DFA tells Pinoys in Japan: Steer clear of typhoon Hagibis


Posted at Oct 11 2019 02:36 PM

MANILA — The Department of Foreign Affairs (DFA) on Friday urged Filipinos in Japan to "be careful" of typhoon Hagibis and avoid travelling to areas that may be lashed with its heavy rains and strong winds. 

Japan is home to some 290,000 Filipinos. Areas from the west to the northeast of the country would experience "brutal winds and violent seas," warned Japan's Meteorological Agency (JMA). 

"The [Philippine] Embassy has asked Filipinos in Japan to be careful as heavy rains, strong winds, high waves, and storm surges are likely to occur, and to avoid travelling to potentially affected areas until the typhoon has dissipated," the DFA said in a statement. 

Overnight, Hagibis was downgraded slightly from its "super typhoon" status, but was still forecast to be packing maximum gusts of 216 kilometers per hour when it makes landfall late Saturday.

The storm has already forced the cancellation of 2 Rugby World Cup matches, disrupted the Suzuka Grand Prix and grounded flights. Train operations in Tokyo may also be suspended, said the DFA. 

The public should monitor updates from public transportation firms and the Japanese government, while Filipinos in need of help can contact the Embassy hotlines +81 80 4928 7979 and +81 80 7000 7979, added the agency.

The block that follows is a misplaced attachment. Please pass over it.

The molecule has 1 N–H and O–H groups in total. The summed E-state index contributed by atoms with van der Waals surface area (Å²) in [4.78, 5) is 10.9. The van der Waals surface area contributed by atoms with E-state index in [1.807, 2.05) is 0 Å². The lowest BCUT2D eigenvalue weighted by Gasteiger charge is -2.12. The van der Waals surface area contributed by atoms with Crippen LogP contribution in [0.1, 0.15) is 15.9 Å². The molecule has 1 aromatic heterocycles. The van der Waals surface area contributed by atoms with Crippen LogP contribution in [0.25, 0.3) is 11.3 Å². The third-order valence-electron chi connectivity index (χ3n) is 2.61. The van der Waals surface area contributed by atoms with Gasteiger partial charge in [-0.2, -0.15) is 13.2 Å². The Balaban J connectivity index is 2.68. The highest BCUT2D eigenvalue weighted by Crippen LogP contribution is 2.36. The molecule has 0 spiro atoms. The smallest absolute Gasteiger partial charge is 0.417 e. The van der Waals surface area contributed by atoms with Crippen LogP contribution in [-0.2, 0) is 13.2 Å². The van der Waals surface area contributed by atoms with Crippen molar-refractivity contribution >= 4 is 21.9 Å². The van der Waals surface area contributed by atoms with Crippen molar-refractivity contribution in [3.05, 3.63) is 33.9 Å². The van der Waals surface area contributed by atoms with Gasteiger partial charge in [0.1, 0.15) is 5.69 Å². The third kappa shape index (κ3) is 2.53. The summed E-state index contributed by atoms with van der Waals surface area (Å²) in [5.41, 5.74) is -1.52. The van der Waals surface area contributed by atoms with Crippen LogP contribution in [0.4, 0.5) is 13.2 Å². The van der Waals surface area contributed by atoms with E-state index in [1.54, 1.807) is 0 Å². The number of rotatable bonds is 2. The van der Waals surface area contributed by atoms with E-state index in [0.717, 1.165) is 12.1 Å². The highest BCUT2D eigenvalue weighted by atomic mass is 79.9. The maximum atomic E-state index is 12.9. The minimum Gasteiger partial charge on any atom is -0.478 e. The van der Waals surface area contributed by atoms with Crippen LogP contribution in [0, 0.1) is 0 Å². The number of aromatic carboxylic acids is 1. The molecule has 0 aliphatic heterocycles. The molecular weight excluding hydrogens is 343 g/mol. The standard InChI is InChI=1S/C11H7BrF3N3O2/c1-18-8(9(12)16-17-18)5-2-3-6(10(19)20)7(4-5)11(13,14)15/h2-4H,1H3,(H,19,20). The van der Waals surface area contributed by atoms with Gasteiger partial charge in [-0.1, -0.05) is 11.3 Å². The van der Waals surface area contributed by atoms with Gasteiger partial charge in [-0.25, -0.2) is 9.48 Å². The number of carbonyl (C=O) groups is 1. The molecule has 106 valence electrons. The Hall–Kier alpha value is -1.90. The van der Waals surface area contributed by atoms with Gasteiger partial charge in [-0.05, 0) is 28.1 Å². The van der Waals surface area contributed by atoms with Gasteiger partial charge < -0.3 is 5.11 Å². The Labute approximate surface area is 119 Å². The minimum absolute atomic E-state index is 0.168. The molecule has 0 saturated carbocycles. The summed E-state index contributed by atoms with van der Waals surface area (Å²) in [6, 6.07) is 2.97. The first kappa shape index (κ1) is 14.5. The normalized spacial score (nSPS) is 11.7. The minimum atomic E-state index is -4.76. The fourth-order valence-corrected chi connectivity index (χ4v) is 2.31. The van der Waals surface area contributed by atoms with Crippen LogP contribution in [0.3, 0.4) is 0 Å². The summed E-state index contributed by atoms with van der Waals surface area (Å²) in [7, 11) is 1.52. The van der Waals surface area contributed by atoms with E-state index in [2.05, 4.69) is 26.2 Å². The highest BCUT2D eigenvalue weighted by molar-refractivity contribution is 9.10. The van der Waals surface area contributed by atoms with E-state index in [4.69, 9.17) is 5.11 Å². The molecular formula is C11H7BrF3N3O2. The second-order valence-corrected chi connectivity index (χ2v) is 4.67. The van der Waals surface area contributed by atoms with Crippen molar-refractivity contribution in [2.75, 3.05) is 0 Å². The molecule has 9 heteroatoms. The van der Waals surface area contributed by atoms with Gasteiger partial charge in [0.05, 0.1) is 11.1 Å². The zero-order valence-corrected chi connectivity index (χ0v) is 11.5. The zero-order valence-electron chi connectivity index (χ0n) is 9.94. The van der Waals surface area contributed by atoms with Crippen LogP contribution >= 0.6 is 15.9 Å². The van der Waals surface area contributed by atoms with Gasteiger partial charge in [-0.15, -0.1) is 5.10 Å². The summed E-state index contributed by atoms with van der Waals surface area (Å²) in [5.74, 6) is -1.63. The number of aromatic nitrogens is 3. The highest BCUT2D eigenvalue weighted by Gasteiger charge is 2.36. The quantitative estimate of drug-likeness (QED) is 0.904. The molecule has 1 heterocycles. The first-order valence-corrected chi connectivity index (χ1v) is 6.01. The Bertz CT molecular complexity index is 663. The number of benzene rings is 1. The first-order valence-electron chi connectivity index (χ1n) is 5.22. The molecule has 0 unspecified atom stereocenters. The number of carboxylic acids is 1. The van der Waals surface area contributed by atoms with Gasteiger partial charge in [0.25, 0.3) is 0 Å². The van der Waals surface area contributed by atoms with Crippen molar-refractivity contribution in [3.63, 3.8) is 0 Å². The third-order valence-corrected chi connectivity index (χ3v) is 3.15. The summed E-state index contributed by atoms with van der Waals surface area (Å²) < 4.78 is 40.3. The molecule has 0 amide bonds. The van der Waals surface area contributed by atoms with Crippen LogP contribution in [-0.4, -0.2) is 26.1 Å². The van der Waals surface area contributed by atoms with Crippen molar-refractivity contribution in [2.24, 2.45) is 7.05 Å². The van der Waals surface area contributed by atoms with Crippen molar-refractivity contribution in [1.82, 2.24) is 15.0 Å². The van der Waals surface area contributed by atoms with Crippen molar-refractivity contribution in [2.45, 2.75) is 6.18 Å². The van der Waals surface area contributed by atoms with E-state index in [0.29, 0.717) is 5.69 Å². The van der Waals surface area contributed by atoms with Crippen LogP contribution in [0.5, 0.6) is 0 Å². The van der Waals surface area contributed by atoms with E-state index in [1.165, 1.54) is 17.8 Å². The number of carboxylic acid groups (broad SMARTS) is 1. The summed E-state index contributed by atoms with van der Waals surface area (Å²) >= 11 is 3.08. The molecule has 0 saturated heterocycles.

The massive storm is expected to dump up to half a meter (nearly 20 inches) of rain on the Tokyo area in the 24 hours to midday on Sunday, with up to 80 centimeters forecast for the central Tokai area.
Japanese officials said they were on alert, with Prime Minister Shinzo Abe ordering officials to "take every possible measure to ensure people's safety," Chief Cabinet Secretary Yoshihide Suga told reporters.

Japan is hit by around 20 typhoons a year, though the capital is not usually badly affected.

Hagibis is bearing down on the region just weeks after another powerful storm, Typhoon Faxai, hit the area with similar strength, killing 2 and causing major damage in Chiba, east of the capital. 

More than 36,000 homes were damaged or destroyed in Chiba, and the local government has urged those in damaged buildings to take shelter elsewhere during the storm.

Local officials equipped with satellite phones will be dispatched across the region to ensure communities can seek help during and after the storm.

With a report from Agence France-Presse